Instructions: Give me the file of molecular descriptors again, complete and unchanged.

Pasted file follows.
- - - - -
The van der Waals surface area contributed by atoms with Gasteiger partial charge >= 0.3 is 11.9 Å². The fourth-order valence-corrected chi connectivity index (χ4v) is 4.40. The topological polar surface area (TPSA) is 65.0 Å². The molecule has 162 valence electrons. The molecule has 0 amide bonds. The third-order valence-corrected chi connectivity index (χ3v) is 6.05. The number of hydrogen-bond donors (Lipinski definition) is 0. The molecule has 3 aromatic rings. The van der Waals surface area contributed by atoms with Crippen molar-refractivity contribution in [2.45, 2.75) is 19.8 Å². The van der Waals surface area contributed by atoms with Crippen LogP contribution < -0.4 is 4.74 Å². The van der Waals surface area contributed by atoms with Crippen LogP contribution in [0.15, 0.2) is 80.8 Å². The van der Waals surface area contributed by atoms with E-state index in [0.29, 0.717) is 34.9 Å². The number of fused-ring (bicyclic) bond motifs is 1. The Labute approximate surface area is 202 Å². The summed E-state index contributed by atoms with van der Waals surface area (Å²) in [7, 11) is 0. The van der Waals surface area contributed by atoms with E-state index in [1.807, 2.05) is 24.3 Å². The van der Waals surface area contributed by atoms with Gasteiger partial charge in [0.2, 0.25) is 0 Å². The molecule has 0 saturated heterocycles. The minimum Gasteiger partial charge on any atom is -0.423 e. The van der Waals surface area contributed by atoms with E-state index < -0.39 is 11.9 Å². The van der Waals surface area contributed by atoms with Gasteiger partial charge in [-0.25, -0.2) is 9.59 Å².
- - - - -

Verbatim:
The van der Waals surface area contributed by atoms with Gasteiger partial charge >= 0.3 is 11.9 Å². The fourth-order valence-corrected chi connectivity index (χ4v) is 4.40. The topological polar surface area (TPSA) is 65.0 Å². The molecule has 162 valence electrons. The molecule has 0 amide bonds. The third-order valence-corrected chi connectivity index (χ3v) is 6.05. The number of hydrogen-bond donors (Lipinski definition) is 0. The molecule has 3 aromatic rings. The van der Waals surface area contributed by atoms with Crippen molar-refractivity contribution in [2.45, 2.75) is 19.8 Å². The van der Waals surface area contributed by atoms with Crippen LogP contribution < -0.4 is 4.74 Å². The van der Waals surface area contributed by atoms with Crippen LogP contribution in [0.15, 0.2) is 80.8 Å². The van der Waals surface area contributed by atoms with E-state index in [0.29, 0.717) is 34.9 Å². The number of fused-ring (bicyclic) bond motifs is 1. The Labute approximate surface area is 202 Å². The summed E-state index contributed by atoms with van der Waals surface area (Å²) in [7, 11) is 0. The van der Waals surface area contributed by atoms with E-state index in [1.807, 2.05) is 24.3 Å². The van der Waals surface area contributed by atoms with Gasteiger partial charge in [0.2, 0.25) is 0 Å². The molecule has 0 saturated heterocycles. The minimum Gasteiger partial charge on any atom is -0.423 e. The van der Waals surface area contributed by atoms with E-state index < -0.39 is 11.9 Å². The van der Waals surface area contributed by atoms with Gasteiger partial charge in [-0.25, -0.2) is 9.59 Å².